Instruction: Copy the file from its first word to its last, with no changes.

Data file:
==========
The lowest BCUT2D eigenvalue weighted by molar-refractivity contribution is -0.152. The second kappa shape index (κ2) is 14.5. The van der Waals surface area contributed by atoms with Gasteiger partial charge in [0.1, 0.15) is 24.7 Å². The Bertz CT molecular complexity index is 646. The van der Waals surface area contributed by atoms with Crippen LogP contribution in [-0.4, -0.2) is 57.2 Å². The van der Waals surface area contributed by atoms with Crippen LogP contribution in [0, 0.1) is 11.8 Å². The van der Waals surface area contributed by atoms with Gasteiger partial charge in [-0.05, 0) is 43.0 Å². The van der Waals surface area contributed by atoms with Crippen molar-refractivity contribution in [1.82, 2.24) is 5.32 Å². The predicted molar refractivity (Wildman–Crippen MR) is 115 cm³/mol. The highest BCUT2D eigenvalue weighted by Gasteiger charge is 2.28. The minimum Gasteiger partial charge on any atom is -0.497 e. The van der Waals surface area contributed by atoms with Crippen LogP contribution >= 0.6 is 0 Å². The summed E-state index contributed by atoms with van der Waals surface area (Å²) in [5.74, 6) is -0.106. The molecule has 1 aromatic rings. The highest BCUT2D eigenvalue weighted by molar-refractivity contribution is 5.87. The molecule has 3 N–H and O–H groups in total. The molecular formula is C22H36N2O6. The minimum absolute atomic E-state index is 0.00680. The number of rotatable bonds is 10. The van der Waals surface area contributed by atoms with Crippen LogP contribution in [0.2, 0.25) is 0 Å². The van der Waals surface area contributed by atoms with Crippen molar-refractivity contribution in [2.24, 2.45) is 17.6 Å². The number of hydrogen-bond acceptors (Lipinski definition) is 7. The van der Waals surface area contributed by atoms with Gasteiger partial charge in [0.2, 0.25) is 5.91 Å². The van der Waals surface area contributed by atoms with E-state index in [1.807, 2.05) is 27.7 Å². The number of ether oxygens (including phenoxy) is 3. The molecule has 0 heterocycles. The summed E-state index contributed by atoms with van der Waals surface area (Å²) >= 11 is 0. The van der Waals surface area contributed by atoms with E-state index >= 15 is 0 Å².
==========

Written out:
The lowest BCUT2D eigenvalue weighted by molar-refractivity contribution is -0.152. The second kappa shape index (κ2) is 14.5. The van der Waals surface area contributed by atoms with Gasteiger partial charge in [0.1, 0.15) is 24.7 Å². The Bertz CT molecular complexity index is 646. The van der Waals surface area contributed by atoms with Crippen LogP contribution in [-0.4, -0.2) is 57.2 Å². The van der Waals surface area contributed by atoms with Crippen LogP contribution in [0, 0.1) is 11.8 Å². The van der Waals surface area contributed by atoms with Gasteiger partial charge in [-0.05, 0) is 43.0 Å². The van der Waals surface area contributed by atoms with Crippen molar-refractivity contribution in [1.82, 2.24) is 5.32 Å². The predicted molar refractivity (Wildman–Crippen MR) is 115 cm³/mol. The highest BCUT2D eigenvalue weighted by Gasteiger charge is 2.28. The minimum Gasteiger partial charge on any atom is -0.497 e. The van der Waals surface area contributed by atoms with Crippen LogP contribution >= 0.6 is 0 Å². The summed E-state index contributed by atoms with van der Waals surface area (Å²) in [5.74, 6) is -0.106. The molecule has 1 aromatic rings. The highest BCUT2D eigenvalue weighted by molar-refractivity contribution is 5.87. The molecule has 3 N–H and O–H groups in total. The molecular formula is C22H36N2O6. The minimum absolute atomic E-state index is 0.00680. The number of rotatable bonds is 10. The van der Waals surface area contributed by atoms with Crippen LogP contribution in [0.2, 0.25) is 0 Å². The van der Waals surface area contributed by atoms with Crippen molar-refractivity contribution in [2.24, 2.45) is 17.6 Å². The number of hydrogen-bond acceptors (Lipinski definition) is 7. The van der Waals surface area contributed by atoms with Gasteiger partial charge in [0.2, 0.25) is 5.91 Å². The van der Waals surface area contributed by atoms with E-state index in [1.807, 2.05) is 27.7 Å². The number of ether oxygens (including phenoxy) is 3. The molecule has 0 heterocycles. The summed E-state index contributed by atoms with van der Waals surface area (Å²) >= 11 is 0. The van der Waals surface area contributed by atoms with E-state index >= 15 is 0 Å².